The precise quantity of active ingredient will vary according to the particular drug selected and the patient's needs. However, the active ingredient can be generally present in an amount from about 0.2% to about 95%, typically from about 1% to about 20%, by weight of the composition of the dried dosage form. The invention is further illustrated by the following Examples.
Preparation of a Placebo Fast-Disnersing Dosage Form using Fish Gelatin
Spray-dried fish gelatin (4 g) and mannitol (3 g) were added to a glass beaker. Purified water (93 g) was then added and solution effected by stirring using a magnetic follower. No heating was required. A Gilson pipette was then used to deliver 500 mg of this solution into each one of a series of preformed blister pockets having a pocket diameter of about 16 mm. The blister laminate comprised PVC coated with PVdC. The dosed units were then frozen at a temperature of −110° C. in a freeze tunnel with a residence time of 3.2 minutes and the frozen units were then held in an upright freezer for a time greater than 1.5 hours at a temperature of −25° C. (±5° C.). The units were then freeze-dried overnight with an initial shelf temperature of −10° C. rising to +20° C. at a pressure of 0.5 mbar. The units were checked for moisture prior to unloading by the drying trace and by the pressurized moisture check. The resultant units had the following composition:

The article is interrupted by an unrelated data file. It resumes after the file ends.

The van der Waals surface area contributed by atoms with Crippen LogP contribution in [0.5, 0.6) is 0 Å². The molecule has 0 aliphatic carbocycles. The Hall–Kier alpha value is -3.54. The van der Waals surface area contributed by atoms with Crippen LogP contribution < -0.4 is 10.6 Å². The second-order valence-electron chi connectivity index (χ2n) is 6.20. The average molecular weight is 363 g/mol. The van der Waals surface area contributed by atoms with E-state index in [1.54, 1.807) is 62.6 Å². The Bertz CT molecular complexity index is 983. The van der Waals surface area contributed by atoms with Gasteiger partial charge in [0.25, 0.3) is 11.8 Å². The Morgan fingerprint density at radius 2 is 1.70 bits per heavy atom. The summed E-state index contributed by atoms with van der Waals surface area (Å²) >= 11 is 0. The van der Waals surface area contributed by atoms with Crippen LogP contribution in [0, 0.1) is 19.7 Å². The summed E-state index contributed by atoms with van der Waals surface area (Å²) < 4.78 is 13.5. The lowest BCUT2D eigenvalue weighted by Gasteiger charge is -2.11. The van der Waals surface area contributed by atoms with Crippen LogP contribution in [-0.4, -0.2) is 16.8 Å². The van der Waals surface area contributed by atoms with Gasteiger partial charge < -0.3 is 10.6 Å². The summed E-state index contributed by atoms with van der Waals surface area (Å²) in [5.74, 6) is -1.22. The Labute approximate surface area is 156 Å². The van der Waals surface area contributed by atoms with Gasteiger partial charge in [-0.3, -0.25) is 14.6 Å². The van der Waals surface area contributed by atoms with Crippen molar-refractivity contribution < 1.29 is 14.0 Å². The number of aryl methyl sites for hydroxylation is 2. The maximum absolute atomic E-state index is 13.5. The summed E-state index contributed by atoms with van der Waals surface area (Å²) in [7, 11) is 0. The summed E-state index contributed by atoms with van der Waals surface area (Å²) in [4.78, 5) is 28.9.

Preparation of a Placebo Fast-Dispersing Dosage Form using Alkaline Bovine Hide Gelatin
Alkaline bovine hide gelatin (4 g) was added to purified water (93 g) in a glass beaker and evenly heated to 60° C. while constantly stirring with a magnetic follower. Care was taken to ensure that all the gelatin had dissolved. The mix was then cooled to a temperature of 25° C. by means of a water bath before the addition of mannitol (3 g). When the mannitol had dissolved, stirring was continued for 1 hour at ambient conditions. This solution was then dosed into blister pockets, frozen, stored and freeze-dried as described in Example 1 above. The resultant units had the following composition:
The following additional comparative examples were prepared using the process described in Comparative Example A.
Preparation of a Placebo Fast-Dispersing Dosage Form Using Pig Skin Gelatin
A fast-dispersing dosage form using pig skin gelatin was prepared in a manner similar to that found in Comparative Example A, and the resultant units had the following compositions: